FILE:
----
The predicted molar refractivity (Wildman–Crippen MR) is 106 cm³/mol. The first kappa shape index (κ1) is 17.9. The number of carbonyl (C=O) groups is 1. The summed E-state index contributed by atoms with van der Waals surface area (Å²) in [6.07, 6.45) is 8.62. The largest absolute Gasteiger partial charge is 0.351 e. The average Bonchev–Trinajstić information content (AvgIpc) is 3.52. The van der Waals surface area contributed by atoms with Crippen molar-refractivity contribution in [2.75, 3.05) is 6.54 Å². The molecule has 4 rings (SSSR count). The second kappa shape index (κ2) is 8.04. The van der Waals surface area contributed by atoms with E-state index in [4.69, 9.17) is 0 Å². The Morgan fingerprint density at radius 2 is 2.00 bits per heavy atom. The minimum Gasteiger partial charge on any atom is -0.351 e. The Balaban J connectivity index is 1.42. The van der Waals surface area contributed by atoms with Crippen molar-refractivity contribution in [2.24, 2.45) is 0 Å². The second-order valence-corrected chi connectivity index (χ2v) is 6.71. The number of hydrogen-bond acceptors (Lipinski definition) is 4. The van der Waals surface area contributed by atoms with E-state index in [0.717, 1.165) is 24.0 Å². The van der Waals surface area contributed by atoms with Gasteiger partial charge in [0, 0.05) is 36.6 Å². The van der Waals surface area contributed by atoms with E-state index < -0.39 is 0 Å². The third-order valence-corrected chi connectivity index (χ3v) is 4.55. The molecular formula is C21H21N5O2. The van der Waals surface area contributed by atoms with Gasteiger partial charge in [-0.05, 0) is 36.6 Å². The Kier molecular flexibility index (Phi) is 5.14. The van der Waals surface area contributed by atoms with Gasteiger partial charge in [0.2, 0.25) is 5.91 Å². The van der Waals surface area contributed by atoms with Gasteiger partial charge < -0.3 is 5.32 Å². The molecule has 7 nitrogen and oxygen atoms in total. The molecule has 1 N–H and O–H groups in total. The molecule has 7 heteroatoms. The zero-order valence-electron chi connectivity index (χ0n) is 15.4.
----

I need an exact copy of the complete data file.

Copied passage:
The predicted molar refractivity (Wildman–Crippen MR) is 106 cm³/mol. The first kappa shape index (κ1) is 17.9. The number of carbonyl (C=O) groups is 1. The summed E-state index contributed by atoms with van der Waals surface area (Å²) in [6.07, 6.45) is 8.62. The largest absolute Gasteiger partial charge is 0.351 e. The average Bonchev–Trinajstić information content (AvgIpc) is 3.52. The van der Waals surface area contributed by atoms with Crippen molar-refractivity contribution in [2.75, 3.05) is 6.54 Å². The molecule has 4 rings (SSSR count). The second kappa shape index (κ2) is 8.04. The van der Waals surface area contributed by atoms with E-state index in [4.69, 9.17) is 0 Å². The Morgan fingerprint density at radius 2 is 2.00 bits per heavy atom. The minimum Gasteiger partial charge on any atom is -0.351 e. The Balaban J connectivity index is 1.42. The van der Waals surface area contributed by atoms with Crippen molar-refractivity contribution in [2.24, 2.45) is 0 Å². The second-order valence-corrected chi connectivity index (χ2v) is 6.71. The number of hydrogen-bond acceptors (Lipinski definition) is 4. The van der Waals surface area contributed by atoms with E-state index in [0.717, 1.165) is 24.0 Å². The van der Waals surface area contributed by atoms with Gasteiger partial charge in [0, 0.05) is 36.6 Å². The van der Waals surface area contributed by atoms with E-state index < -0.39 is 0 Å². The third-order valence-corrected chi connectivity index (χ3v) is 4.55. The molecular formula is C21H21N5O2. The van der Waals surface area contributed by atoms with Gasteiger partial charge in [-0.05, 0) is 36.6 Å². The Kier molecular flexibility index (Phi) is 5.14. The van der Waals surface area contributed by atoms with Gasteiger partial charge in [0.2, 0.25) is 5.91 Å². The van der Waals surface area contributed by atoms with Gasteiger partial charge < -0.3 is 5.32 Å². The molecule has 7 nitrogen and oxygen atoms in total. The molecule has 1 N–H and O–H groups in total. The molecule has 7 heteroatoms. The zero-order valence-electron chi connectivity index (χ0n) is 15.4.